NewsLocal News


Experts call for high-density housing at Central Coast Economic Forecast

Posted at 6:36 PM, Nov 08, 2019
and last updated 2019-11-08 21:40:51-05

Economists are urging Central Coast leaders to build more and to build up.

This year's Central Coast Economic Forecast highlighted the growth of many aspects of the local economy, but economists stressed building more high-density housing units to support the workforce.

"You have healthcare growing, you have venture capital coming to the region, you have these bright young kids coming from San Luis Obispo.
None of that groundswell of economic effort can actually take root here if you don't have the housing stock to allow the labor force to grow," said Christopher Thornberg, founding partner of Beacon Economics and keynote speaker at the forecast.

Building more might sound easy, but some local developers said zoning and NIMBYs make it difficult to build.

There are things to be proud of - health care professions, higher education, hotels and the SLO County Regional Airport are expanding and right now, the county's unemployment rate is 2.8%, tied with the lowest it's ever been in the county.

However, Thornberg said it's not a reason to celebrate.

"That means there is a lack of workforce out there and that is a huge problem for employers," he said.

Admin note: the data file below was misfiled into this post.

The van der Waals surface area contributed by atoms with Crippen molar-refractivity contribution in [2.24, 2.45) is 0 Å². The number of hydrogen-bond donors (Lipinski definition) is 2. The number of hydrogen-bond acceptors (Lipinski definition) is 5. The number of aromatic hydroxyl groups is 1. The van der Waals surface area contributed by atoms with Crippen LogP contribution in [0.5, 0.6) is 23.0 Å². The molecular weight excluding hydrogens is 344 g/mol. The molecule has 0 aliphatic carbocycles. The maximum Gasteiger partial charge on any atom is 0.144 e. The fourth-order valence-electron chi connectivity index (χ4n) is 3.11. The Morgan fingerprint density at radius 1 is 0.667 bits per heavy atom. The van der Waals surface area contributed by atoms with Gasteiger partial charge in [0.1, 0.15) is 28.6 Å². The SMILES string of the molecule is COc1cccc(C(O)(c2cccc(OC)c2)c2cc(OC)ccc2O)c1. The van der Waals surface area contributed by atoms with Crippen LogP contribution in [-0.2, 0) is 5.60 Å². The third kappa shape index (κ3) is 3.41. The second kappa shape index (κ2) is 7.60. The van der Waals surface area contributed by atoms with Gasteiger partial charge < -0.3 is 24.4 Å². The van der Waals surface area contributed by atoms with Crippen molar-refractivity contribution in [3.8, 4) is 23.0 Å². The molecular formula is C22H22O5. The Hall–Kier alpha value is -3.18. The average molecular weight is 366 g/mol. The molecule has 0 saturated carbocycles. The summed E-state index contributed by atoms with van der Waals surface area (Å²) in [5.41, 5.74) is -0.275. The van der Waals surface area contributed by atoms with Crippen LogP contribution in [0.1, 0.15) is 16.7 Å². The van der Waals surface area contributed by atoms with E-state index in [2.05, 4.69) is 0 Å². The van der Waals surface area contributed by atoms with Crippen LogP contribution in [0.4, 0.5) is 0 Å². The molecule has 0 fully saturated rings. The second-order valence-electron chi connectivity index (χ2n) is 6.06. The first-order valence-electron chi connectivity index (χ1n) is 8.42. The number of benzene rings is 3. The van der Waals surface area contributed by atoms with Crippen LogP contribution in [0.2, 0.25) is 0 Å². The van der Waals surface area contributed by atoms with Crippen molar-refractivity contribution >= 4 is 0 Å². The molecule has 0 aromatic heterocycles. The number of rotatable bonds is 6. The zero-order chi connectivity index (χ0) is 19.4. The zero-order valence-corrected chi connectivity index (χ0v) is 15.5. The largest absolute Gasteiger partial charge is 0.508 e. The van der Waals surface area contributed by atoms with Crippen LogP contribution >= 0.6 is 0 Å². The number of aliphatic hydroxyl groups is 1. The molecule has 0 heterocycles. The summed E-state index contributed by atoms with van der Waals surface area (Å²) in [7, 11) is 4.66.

Thornberg asked audience members to hold up a green card if finding qualified employees was a problem for their business. Nearly 90% did.

"We don't have a lot of people who are unemployed but when certain positions do open up, it can be hard to attract the talent or keep the talent and it all goes back to housing," said Adam Hill, San Luis Obispo County 3rd District Supervisor.

Economists say denser housing could reduce traffic.

"It also makes those billions of dollars we are putting into public transit systems that much more effective and that much more desirable," Thornberg said.

Data also shows no population growth and in places like Morro Bay and Grover Beach, the population is actually shrinking.

Experts say this could be because people from out of town are buying homes.

Read more about Thornberg's predictions on recession, international trade war impacts and real estate costs here.